A different sort of recession

“Showing compassion during the difficult times is an investment in your well-being.”

Photo by Jessica Knowlden

By John Dunia

There can never be enough discussion about thankfulness, gratitude or compassion. In last week’s article, the positive side effects of compassion were discussed. It takes little effort to be kindhearted when being echoed back to you but how determined are you to exhibit it when it’s not reciprocated?

There are benefits, particularly emotionally, that accompany thoughtful attitudes and actions. It touches the heart of the intended receiver as well as those exuding it. It is a gift which would be foolish to refuse and even simply hearing the stories can put smiles on faces. With all that going for it, why are the headlines dominated instead by acts of anger, repression, and intimidation?

Although most of us have no control over what is published or broadcast, the general consensus seems to be that adversity and strife garner far more interest than decency and dignity, translating into higher advertising revenues. Yet there’s no denying that compassionate stories of human kindness are much more appreciated than those exhibiting criminal and reckless behaviors.

There is evidence indicating the world has bounced back from the Great Recession of 2008 but it appears we are experiencing a recession of a different sort. It’s no longer an economic one but an emotional recession of good intention, kindness, and compassion. Unfortunately, it is becoming more fashionable to be divisive and derogatory toward those who don’t share your view and many don’t hesitate to parade this rude and childish conduct.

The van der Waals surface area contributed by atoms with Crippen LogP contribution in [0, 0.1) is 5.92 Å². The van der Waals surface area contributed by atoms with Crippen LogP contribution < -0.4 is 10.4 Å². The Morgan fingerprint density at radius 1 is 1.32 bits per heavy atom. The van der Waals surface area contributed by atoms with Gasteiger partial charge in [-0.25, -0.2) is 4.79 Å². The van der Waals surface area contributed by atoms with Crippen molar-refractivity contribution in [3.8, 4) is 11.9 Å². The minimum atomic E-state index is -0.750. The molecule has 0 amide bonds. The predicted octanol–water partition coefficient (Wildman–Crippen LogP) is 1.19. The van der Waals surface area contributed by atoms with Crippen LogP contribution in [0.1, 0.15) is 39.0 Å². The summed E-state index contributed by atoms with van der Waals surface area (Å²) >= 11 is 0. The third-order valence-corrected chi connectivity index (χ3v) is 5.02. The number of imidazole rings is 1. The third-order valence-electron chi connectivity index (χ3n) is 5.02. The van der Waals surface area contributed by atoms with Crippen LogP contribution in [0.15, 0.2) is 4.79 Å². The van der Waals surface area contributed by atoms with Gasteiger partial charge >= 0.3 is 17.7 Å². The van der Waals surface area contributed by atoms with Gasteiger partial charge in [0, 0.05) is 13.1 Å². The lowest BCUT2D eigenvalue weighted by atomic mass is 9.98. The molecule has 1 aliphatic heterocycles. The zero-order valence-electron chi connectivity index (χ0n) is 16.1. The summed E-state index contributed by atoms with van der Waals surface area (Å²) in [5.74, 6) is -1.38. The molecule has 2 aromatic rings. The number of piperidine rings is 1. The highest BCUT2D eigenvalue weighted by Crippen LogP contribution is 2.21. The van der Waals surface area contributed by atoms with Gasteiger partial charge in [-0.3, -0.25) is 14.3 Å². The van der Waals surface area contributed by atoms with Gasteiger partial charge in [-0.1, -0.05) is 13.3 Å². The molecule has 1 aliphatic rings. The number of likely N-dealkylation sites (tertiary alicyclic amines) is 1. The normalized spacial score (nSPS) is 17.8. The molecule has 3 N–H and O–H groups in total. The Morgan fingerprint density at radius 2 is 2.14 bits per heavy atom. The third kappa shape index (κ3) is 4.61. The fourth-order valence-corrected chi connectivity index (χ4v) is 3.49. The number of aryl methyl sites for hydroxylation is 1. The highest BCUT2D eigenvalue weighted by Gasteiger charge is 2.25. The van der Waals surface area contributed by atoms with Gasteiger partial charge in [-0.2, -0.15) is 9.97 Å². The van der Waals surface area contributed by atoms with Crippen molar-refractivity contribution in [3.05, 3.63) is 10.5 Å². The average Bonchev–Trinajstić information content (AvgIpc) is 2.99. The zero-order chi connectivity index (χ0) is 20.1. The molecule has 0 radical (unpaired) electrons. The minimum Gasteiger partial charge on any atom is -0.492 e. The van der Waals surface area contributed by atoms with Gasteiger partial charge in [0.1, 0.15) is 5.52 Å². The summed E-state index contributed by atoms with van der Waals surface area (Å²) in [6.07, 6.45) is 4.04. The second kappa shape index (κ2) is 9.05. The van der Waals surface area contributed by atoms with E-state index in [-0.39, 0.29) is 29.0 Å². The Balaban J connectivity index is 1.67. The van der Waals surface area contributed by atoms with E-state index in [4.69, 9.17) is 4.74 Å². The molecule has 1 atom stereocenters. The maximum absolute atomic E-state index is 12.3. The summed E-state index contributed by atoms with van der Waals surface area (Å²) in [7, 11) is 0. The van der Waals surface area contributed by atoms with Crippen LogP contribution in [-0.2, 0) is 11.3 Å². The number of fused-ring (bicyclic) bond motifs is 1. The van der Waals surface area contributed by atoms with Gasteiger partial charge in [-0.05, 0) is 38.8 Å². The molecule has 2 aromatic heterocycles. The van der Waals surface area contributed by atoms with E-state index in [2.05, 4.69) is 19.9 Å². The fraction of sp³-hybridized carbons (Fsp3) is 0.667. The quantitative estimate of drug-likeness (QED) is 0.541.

The antidote is a simple one and not too difficult of a fix. This predicament, I believe, was created because in general, people are tired of showing gratitude and not having it reciprocated. When good works are repaid with disregard and contempt, people are less likely to repeat kindness the next time. Combine that with antagonistic behavior displayed by many leaders, it weakens and diminishes the resolve of many who would otherwise try to show their gratitude.

What people need are more signs that others are determined to demonstrate positive interactions. Most are very willing to do it but don’t want to be ignored or even shunned for their efforts. We must, however, realize that the only way to get out of this recession is to individually resolve to exhibit thankfulness, gratitude, and compassion; in addition, complimenting others when they do.

We have become so focused on our daily lives that the simple gifts are being overlooked and not celebrated. One of the most important acts being disregarded is kindness towards one another. The Golden Rule implores us to treat others as we would want to be treated and it’s difficult to imagine anyone would wish to be treated with rudeness, disrespect, and hostility.

Where the difficulty arises in maintaining your resolve to be kind is when other’s actions may not warrant it. These situations will occur but if at all possible, stay determined to keep a positive attitude. It’s never a good thing to allow the adverse opinions of others to negatively impact your human kindness.

My thanks to Jessica Knowlden for the beautiful picture. Thank you as always and I look forward to your comments.

Since 2007, John Dunia has written for many local Las Vegas publications. In 2013, he began blogging and sharing his thoughts on overcoming adversities with his unique approach in assisting the reader toward better self-awareness. In 2015 he completed his first self-help-style book, “Shame On Me – Healing a Life of Shame-Based Thinking” which was a semi-autobiographical account of how he overcame and heal difficulties from his past. It inspired him to branch out in other directions. He now consults with people one-on-one to help them find their own breakthroughs. He also is a guest speaker on the topic of shame and effective ways to heal. To find out more, visit www.gcegroup.net.


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